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The Daily Tar Heel

Editorial: Bring back open conversation

flexible-learning-classroom
Students prepare for class in Phillips 208 on Monday, March 18, 2019.

In the wake of controversies at UNC, Harvard University and other college campuses across the country, it is clear universities have become the focal point for a number of issues, including what we'd call a modern democratic crisis: How to regulate hate speech without poisoning independent thought with excessive self-censorship.

The reason college campuses have become sore spots for this controversy stems from the importance of open conversation in higher education. Investigations into potentially hateful speech has sparked our attention as an editorial board, and we want to take a nuanced look at how we — students, learners, professors and Americans in general — receive and react to disagreement.

The line between hurtful language and hate speech has become blurred. As a result, productive ongoing conversation has been subdued by resorting to punishment and silence.

The issue mostly stems from our response. Most of us, if not all, have been guilty of shutting down or rushing to react rather than rationally responding to speech we disagree with or find potentially harmful. 

Of course, there are moments when we should leave a space when a conversation is no longer productive and does in fact affect our personhood. We could continue to affirm that you have that option to leave a conversation you don’t agree with, to protest and to speak out against hate speech, because all of these things are still of high importance. We are all aware, and perhaps too aware, of this right. We've found that many have become too fond of leaving a conversation before it has the chance to really begin. 

Real, educational and beneficial conversations are rooted in disagreement. We should possess the ability to tell another adult that we found their comment hurtful without resorting to anger or avoidance. We recoil when we hear what we don’t like, and oftentimes mistakenly label hurt as hate.

One of the defining traits of a college classroom is the promise that you will encounter peers and professors who hold different beliefs from you. Perhaps they will change your perspective or you theirs, or maybe you’ll walk away even firmer in your stance. Regardless of the outcome, everyone on this campus should be allowed to express their opinions and ideas to one another in a respectful and productive manner without fear of ostracism or intimidation.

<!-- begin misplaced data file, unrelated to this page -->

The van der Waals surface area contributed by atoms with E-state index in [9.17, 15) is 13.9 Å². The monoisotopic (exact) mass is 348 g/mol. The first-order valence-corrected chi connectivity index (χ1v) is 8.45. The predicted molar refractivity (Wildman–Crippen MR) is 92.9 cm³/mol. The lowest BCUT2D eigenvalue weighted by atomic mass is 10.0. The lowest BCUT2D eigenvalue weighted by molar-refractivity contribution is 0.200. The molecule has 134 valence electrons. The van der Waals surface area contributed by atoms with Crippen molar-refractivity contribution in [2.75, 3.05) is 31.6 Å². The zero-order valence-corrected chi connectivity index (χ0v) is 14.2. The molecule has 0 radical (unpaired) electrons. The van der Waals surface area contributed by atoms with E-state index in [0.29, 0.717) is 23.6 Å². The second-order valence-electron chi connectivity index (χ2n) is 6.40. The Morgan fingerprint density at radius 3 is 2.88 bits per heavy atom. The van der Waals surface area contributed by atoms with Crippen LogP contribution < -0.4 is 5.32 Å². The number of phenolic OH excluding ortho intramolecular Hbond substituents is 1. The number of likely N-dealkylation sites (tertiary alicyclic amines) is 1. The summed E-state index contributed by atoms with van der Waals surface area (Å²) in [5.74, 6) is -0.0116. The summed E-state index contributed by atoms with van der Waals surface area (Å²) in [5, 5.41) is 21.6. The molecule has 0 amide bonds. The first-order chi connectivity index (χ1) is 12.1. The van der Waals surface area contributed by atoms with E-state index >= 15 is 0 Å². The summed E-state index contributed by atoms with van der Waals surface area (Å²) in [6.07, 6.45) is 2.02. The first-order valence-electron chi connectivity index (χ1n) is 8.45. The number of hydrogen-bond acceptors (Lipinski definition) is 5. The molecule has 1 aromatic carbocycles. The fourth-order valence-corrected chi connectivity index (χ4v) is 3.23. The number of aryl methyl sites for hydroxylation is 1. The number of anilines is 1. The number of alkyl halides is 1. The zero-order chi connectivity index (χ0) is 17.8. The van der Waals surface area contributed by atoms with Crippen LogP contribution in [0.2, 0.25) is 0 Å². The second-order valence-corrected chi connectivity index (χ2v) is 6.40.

As students, our duty to one another is to pursue knowledge in a good faith effort. To assume the best in others, to dismantle ignorance and build our collective education. By treating the classroom as a war zone, we nurture the violent polarization that afflicts democracy as a whole.

There is no standard for these difficult conversations. Because topics such as race, sexuality and gender are so nuanced, there is no way to create a hypothetical that covers all bases. We must take difficult conversations as they come, stepping into them with an open mind each time. 

Speech discourse has also added further fuel to the dumpster fire that is the polarization between the political left and right. Though both agree that free speech as a provision of the Constitution is an inalienable right, where it should be applied and how is debated.

Liberal ideology says that free speech is utilized as a tool to spread misinformation and extremism, while conservatism suggests the left's stringent views have made it near impossible to speak one's minds, claiming that everything is overly censored in favor of being politically correct.

In truth, both sides are guilty of being selective when applying free speech, condemning the other side when it goes against their beliefs but remaining silent when it would reflect poorly on them. It's this attitude towards one another that makes open conversations elusive.

A hyperfocus on upholding a specific ideology and an unwillingness to hear anything to the contrary veers dangerously close to the North Carolina speaker ban from the 1960s, wherein the N.C. General Assembly banned communist speakers from speaking at the University. The speaker ban was ultimately repealed but it stands as a warning for where we could be headed if we do not begin to allow true open conversations in university classrooms.

This means making classrooms spaces where your beliefs are challenged, and being okay with that rather than taking it as a personal attack. Difficult and complex conversations can and should be uncomfortable without being cruel. If educational discourse is not safe in classrooms, where is it? 

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